Discussion in 'Weekly Poll' started by Damien_Demolder, Nov 24, 2007.
Even my Nikon 18-135mm DX got Lens Hood, I wouldn't know as when to use it!
I wouldn't be sure about that Erm - I suppose it depends upon how you define "amateur photographer". I suspect there are a lot of people who take their photography pretty seriously, but for whom it is not a "primary" activity. I put myself in that category.
I rarely, if ever, set forth with the intention of just doing photography. Photography is always part of doing something else.
I have a question for next week. Do you use a filter to protect your front element or not.
Always... and this is why........
(The lens in question didn't suffer at all).
True. I feel quite naked without one.
Easy - all the time.
Don't belittle yourself - I know you can turn out a good picture if you want to.
I can assure you that my front element is well looked after, thank you very much.
I wouldn't dream of not using a filter for lens protection. Even wiping a lens is likely to lead to damage. I've several lenses more than 30 years old that have never had the front element touched.
I think you are over rating the danger and under rating the hardness of your lenses. Even relatively soft optical glass is pretty difficult to scratch, far more so than steel which we would all, the engineers amongst us excepted, consider pretty hard.
When a lens is sold with a lens hood you have no excuse for not using it. When you can't get the lens cap on or off with the hood fitted you have an excuse.
I use one all the time. It protects the front element from stray light, the weather, and damage. The only time I don't use one is when I'm using ND grads or a polariser.
I can't understand why you wouldn't use one actually. They're not heavy or inconvenient and store away on the lens easily. It's not exactly an onerous task to turn it around either.
Hands can be used for lots of things .....
...as dear old Max Bygraves would say.....
Always fit them for most of the reasons already given.
Why can't Canon provide them as standard.
why can't Canon make a decent lens cap? I'm forever chasing my caps... and as for that matter why can't Canon provide a soft lens bag for their expensive lenses or at least a decent bubblewrap one... There seems to be a lot of questions on my mind that begin with "Why can't Canon" as it seems they miss very elementary things.
But although I don't have a lens hood yet mainly because of financial stress, it seems to be the basic essential thing along with a decent lens cap that stays on the lens.
I think the advantage of a hood must be protecting the lens from weather/ chaff and providng some cover from harsh light, but I an also see when a lens hood could be very undesirable crawling about on the ground nose to nose with a beetle.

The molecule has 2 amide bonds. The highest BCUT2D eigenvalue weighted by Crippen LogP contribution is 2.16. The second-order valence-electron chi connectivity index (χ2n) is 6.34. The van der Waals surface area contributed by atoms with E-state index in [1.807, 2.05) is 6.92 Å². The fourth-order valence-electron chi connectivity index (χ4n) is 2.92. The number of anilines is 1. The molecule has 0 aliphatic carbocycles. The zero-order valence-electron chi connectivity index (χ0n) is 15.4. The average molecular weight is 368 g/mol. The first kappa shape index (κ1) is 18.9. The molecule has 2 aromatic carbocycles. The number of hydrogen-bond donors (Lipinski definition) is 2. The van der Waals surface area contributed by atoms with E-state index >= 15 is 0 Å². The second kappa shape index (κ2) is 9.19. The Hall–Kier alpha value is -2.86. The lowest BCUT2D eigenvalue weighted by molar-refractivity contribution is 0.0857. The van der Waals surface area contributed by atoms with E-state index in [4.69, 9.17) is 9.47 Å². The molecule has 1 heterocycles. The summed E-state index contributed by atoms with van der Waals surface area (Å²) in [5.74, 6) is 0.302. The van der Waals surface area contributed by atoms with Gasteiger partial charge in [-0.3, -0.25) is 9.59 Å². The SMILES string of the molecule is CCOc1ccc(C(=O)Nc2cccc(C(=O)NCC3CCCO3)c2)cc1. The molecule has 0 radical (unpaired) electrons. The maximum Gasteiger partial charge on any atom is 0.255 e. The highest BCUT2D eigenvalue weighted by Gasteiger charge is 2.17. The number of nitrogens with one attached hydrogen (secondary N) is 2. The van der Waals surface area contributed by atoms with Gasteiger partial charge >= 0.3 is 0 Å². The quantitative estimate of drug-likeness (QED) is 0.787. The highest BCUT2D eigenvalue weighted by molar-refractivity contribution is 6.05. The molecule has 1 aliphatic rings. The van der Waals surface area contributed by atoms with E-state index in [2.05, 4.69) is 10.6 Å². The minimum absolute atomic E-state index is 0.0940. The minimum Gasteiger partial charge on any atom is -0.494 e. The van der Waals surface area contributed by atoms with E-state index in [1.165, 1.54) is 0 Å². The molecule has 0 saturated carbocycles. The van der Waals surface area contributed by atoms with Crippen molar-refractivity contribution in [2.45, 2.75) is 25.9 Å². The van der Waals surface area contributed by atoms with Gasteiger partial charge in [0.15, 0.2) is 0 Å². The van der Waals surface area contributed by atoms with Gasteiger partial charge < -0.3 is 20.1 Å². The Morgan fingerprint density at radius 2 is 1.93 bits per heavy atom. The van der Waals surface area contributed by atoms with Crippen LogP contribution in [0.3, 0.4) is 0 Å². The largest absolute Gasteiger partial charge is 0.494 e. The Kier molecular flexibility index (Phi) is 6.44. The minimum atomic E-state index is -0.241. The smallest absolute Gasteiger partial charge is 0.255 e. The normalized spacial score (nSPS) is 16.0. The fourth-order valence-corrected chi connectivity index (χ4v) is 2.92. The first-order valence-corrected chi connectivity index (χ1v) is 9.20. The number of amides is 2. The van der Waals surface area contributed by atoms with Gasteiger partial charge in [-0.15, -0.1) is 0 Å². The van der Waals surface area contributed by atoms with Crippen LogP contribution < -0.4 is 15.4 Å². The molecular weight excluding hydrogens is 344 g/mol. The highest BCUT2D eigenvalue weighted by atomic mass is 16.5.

But a hood must also have the potential of adding depth to the field if well-used. When light falls directly on a lens, it tends to make a much more shallow field, I think than if you can step back into a shadow and shoot across into light, so a hood must have a similar effect. dunno
They do for many, if not all, L lenses. For consumer lenses, they keep the cost down and if we have users who don't bother with them then they'd be kicking up a stink about paying for something they feel they don't need. The fact that they are supplied as standard with pro lenses suggest that Canon and pro photographers know what they are doing...
Must admit I don't have any L series lenses and have kitted myself out with Sigma EX series lenses which so far seem to satisfy me even for A3 size prints.Can see your point about people who don't use them complaining if they pushed up the cost but Sigma manage to include them.
I always use a lenshood on 35mm and digital. It serves dual purposes, protection from flare (although I doubt the hood for my Canon 17mm F4 achieves much), and protection from knocks and rain drops on the front element or filter. I don't have any lens hoods for my Mamiya TLR or Toyo LF lenses, and as these are always used on a tripod, I use my hand to shield the lens.
I've only got one lens that has that problem with its supplied hood. I've bought a soft cover that fits over the end of the hood to make life easy. Not using the hood didn't enter my mind.
I did go some time trying not to use a hood - I used a Flarebuster instead, a flexible metal arm that held a foam disc that could be used to protect against flare. Works quite well, but misses out on all the other useful things a lenshood does, principally protecting the lens against damage far better than a so-called protection filter. These days I use them all the time with zooms, most of the time with primes (where the danger of flare is generally a lot less anyway).
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